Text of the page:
So after this hopefully helpful tofu lesson, lets get back to stir-frying:

Note that not only do I prepare everything in advance, but I have everything within reach. That's very important because once you start, everything happens really fast!

I use a non-stick wok because I want to use little oil (I do use some though!) and I hate cleaning. it's that simple. Purist will say that you need to use a "real wok", to them I say whenever you offer to come and clean for me, I will.

Cooking is where the magic happens, your wok has to be hot, and things need to keep moving.

You don't want to overcook the vegetables, they just have to be crisp tender which is why you usually cook the meat/tofu first, and then take them out, cook the veggies, and add the proteins back in at the last minute.

So there you have it stir-frying for the clueless (like me) who didn't know a thing about it. ;op

I cannot leave without bragging a little about this morning's breakfast. I've been in an oatmeal phase, but today I just didn't wanna. I looked in the fridge and found inspiration in there.

Here's my breakfast:

Looks neat doesn't it? It's nothing fancy, leftover couscous, chopped spinach, red bell pepper, and a lightly scrambled egg (which was supposed to be an over-easy egg, but shit happens He he he).

It was delicious, and I think pretty. I just had to brag a little!

Be good n stuff!

Wednesday, April 22, 2009

It's Wednesday!

It's Wednesday and I got to go back to the Farmer's Market at the Civic Center. As much as I love the Embarcadero Farmer's Market (Tuesday and Saturday) at the Ferry Building, it's not a place that I can afford to shop at every week. After asking a few people, and looking it up on, I decided to give the "Loin Market" a try.

I got myself a new smaller basket (easier on the bus), added a Trader Joes Shopping bag (those are the BEST!) and off I went.

Now the Civic Center is pretty much in the Tenderloin. Today I walked from the Weight Watchers Center on 1st street to the Farmer's Market. I swear you walk on Market Street, and it's like 5th Street is a gateway to another world. A very sad messed up world. San Francisco has two speed, full tilt and not going anywhere. :o( I could go on, but that is not the subject at hand here...

Back to the market:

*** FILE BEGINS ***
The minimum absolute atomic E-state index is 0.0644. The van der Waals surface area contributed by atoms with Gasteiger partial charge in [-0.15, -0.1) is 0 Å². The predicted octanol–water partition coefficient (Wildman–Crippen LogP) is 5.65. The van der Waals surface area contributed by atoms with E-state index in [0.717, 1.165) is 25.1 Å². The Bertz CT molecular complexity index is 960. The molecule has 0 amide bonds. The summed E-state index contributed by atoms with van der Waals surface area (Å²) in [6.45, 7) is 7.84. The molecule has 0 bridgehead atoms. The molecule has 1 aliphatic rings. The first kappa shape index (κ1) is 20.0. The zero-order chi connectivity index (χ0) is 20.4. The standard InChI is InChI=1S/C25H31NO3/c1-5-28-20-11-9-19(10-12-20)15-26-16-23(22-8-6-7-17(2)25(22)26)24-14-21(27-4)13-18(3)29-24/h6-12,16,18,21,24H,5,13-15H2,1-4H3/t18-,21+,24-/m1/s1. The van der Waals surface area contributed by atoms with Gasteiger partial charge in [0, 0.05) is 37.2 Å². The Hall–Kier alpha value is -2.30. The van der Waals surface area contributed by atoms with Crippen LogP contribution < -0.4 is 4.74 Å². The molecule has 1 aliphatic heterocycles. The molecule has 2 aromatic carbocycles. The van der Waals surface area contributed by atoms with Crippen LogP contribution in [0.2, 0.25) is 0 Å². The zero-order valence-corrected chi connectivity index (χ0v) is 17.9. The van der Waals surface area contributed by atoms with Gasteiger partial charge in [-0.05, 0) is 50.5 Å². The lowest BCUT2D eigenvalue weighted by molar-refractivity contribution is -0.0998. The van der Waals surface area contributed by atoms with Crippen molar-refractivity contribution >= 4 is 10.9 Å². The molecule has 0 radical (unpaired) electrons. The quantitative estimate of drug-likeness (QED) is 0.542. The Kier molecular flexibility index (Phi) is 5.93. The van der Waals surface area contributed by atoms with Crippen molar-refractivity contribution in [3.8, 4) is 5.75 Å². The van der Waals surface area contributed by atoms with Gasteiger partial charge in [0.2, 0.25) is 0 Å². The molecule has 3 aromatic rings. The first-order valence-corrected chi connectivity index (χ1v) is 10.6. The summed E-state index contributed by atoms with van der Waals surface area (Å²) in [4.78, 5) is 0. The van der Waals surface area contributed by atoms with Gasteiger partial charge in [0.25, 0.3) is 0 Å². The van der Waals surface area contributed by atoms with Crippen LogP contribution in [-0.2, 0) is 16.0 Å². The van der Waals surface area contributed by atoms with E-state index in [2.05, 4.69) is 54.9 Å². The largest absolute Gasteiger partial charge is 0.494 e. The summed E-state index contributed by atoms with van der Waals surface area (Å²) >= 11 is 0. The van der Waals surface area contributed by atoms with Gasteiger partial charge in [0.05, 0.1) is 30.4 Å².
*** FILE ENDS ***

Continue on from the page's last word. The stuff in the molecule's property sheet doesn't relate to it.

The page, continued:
That's about the nicest spot in the entire thing. Yeah the place stinks a little, some dude is selling live chickens from the back of a truck, and the fragrance coming out of that truck gives a whole new vibe to the neighborhood.

The first two times I went (these pictures are from the first time I went actually) I went in the morning, every stand was full, the crowd was very nice and tame. Vendors were happy and willing to talk, explain, make some deals... If you can, go in the morning it's much much nicer.

Today I went in the afternoon, just before closing and found a very different market. There were a lot of homeless people begging and getting in troubles. There was also more people who were there just to hang out. Lets just say that the food wasn't the center of attention. There were also a LOT of pickpockets hard at work.

Doesn't sound too interesting does it? I love the place! Just need to go in the morning. The prices are a lot cheaper than the Embarcadero (or the Sonoma County Farmer's Market I must say) and you find a lot of produces that aren't that easy to find usually. Lemon grass in huge bunches, some sort of squash that I have no clue what they are.

I like this little herbs and vegetables plants vendor. So funny, if you're buying, you can't find him, if you aren't, he's all over the place!

My husband's ideal hangout! The Mushroom stand! They have everything and anything there. I haven't bought anything yet (cause my husband won't LOOK at mushroom, much less eat them), but I'm planning on experimenting a bit soon.

So the Market goes all the way to Market Street. The closer you get to Market, the higher the price. It's really funny, the oranges go from 65 cent/lb to $1.25/lb as you go.

The stand you see on the left here (above) is my main stop. Not sure his stuff is organic, but it's cheap, and tasty, and the guys working there are easy going (again, better in the morning!).

Here's what I bought on my first trip! All that for about $20 and I could have saved more, I didn't know the different stands.

So, this market is my weekly stop. Yes it's dirty, stinky, and the crowd there is... original, but the prices are unbeatable and if you go in the morning, the vendors are very helpful and "happy".

I also like that the vendors aren't pushy, and that the crowd isn't impatient. I like to pick my own veggies and take my time choosing, that's part of the fun of going to the Farmer's Market. At the Ferry Building, you get the memo pretty quick to either buy or get out of the way.

Warning: If you go to that Farmer's Market, check your belonging. Also, stay away from the fountain as it's a hangout spot for the "Loin crowd".

Be good n stuff!!!

Monday, April 20, 2009

So we moved...

So we moved, and survived! I've been meaning to post about this for a month now, but I needed to take a breather from everything, work, blogging, thinking... Everything!

This week is back to reality week, so I thought I'd start with catching up on my blogging!

We moved from a 2 floor, 2 bedroom condo in Rohnert Park to a 1 bedroom flat in San Francisco. Sounds sad doesn't it? We LOVE IT. We're close to the beaches, in the neighborhood we both love (Richmond District rocks!) far away from the traffic, but within walking distance of everything. I think it's the best decision we've taken since we got married!